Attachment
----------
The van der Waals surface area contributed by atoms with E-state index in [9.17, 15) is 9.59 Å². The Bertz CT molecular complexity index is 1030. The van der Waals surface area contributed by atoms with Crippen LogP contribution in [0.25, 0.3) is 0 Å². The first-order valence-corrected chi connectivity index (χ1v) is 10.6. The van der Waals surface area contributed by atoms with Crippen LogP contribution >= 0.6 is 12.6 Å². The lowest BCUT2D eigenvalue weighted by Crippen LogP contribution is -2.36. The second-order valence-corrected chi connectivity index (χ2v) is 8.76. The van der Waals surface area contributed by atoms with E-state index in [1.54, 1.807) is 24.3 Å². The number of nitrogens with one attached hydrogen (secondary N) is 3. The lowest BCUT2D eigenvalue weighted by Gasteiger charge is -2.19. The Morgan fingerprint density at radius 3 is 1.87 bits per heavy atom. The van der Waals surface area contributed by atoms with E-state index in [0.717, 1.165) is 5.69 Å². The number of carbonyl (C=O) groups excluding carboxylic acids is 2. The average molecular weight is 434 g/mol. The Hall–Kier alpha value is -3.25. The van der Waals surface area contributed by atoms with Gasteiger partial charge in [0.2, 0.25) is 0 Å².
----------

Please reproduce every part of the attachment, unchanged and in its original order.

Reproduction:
The van der Waals surface area contributed by atoms with E-state index in [9.17, 15) is 9.59 Å². The Bertz CT molecular complexity index is 1030. The van der Waals surface area contributed by atoms with Crippen LogP contribution in [0.25, 0.3) is 0 Å². The first-order valence-corrected chi connectivity index (χ1v) is 10.6. The van der Waals surface area contributed by atoms with Crippen LogP contribution >= 0.6 is 12.6 Å². The lowest BCUT2D eigenvalue weighted by Crippen LogP contribution is -2.36. The second-order valence-corrected chi connectivity index (χ2v) is 8.76. The van der Waals surface area contributed by atoms with E-state index in [1.54, 1.807) is 24.3 Å². The number of nitrogens with one attached hydrogen (secondary N) is 3. The lowest BCUT2D eigenvalue weighted by Gasteiger charge is -2.19. The Morgan fingerprint density at radius 3 is 1.87 bits per heavy atom. The van der Waals surface area contributed by atoms with E-state index in [0.717, 1.165) is 5.69 Å². The number of carbonyl (C=O) groups excluding carboxylic acids is 2. The average molecular weight is 434 g/mol. The Hall–Kier alpha value is -3.25. The van der Waals surface area contributed by atoms with Gasteiger partial charge in [0.2, 0.25) is 0 Å².